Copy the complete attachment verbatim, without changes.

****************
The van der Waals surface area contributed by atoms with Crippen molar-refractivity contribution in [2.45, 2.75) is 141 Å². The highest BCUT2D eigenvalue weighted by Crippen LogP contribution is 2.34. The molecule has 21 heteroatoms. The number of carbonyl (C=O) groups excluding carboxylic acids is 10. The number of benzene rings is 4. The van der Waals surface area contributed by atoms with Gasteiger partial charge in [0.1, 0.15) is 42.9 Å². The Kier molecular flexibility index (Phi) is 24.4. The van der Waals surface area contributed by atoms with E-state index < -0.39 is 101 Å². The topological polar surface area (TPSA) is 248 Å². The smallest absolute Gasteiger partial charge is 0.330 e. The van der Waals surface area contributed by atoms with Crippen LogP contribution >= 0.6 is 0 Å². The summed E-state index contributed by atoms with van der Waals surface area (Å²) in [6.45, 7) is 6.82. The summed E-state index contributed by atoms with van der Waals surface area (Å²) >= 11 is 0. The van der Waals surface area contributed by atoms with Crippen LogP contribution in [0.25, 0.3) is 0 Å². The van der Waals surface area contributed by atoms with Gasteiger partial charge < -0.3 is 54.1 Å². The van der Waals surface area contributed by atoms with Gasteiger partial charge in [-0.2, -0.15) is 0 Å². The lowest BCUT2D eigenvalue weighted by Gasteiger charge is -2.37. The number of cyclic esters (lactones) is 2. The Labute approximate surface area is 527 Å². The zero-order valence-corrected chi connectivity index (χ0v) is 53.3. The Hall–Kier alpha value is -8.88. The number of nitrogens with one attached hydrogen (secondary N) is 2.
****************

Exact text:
The van der Waals surface area contributed by atoms with Crippen molar-refractivity contribution in [2.45, 2.75) is 141 Å². The highest BCUT2D eigenvalue weighted by Crippen LogP contribution is 2.34. The molecule has 21 heteroatoms. The number of carbonyl (C=O) groups excluding carboxylic acids is 10. The number of benzene rings is 4. The van der Waals surface area contributed by atoms with Gasteiger partial charge in [0.1, 0.15) is 42.9 Å². The Kier molecular flexibility index (Phi) is 24.4. The van der Waals surface area contributed by atoms with E-state index < -0.39 is 101 Å². The topological polar surface area (TPSA) is 248 Å². The smallest absolute Gasteiger partial charge is 0.330 e. The van der Waals surface area contributed by atoms with Crippen LogP contribution >= 0.6 is 0 Å². The summed E-state index contributed by atoms with van der Waals surface area (Å²) in [6.45, 7) is 6.82. The summed E-state index contributed by atoms with van der Waals surface area (Å²) >= 11 is 0. The van der Waals surface area contributed by atoms with Crippen LogP contribution in [0.25, 0.3) is 0 Å². The van der Waals surface area contributed by atoms with Gasteiger partial charge < -0.3 is 54.1 Å². The van der Waals surface area contributed by atoms with Gasteiger partial charge in [-0.2, -0.15) is 0 Å². The lowest BCUT2D eigenvalue weighted by Gasteiger charge is -2.37. The number of cyclic esters (lactones) is 2. The Labute approximate surface area is 527 Å². The zero-order valence-corrected chi connectivity index (χ0v) is 53.3. The Hall–Kier alpha value is -8.88. The number of nitrogens with one attached hydrogen (secondary N) is 2.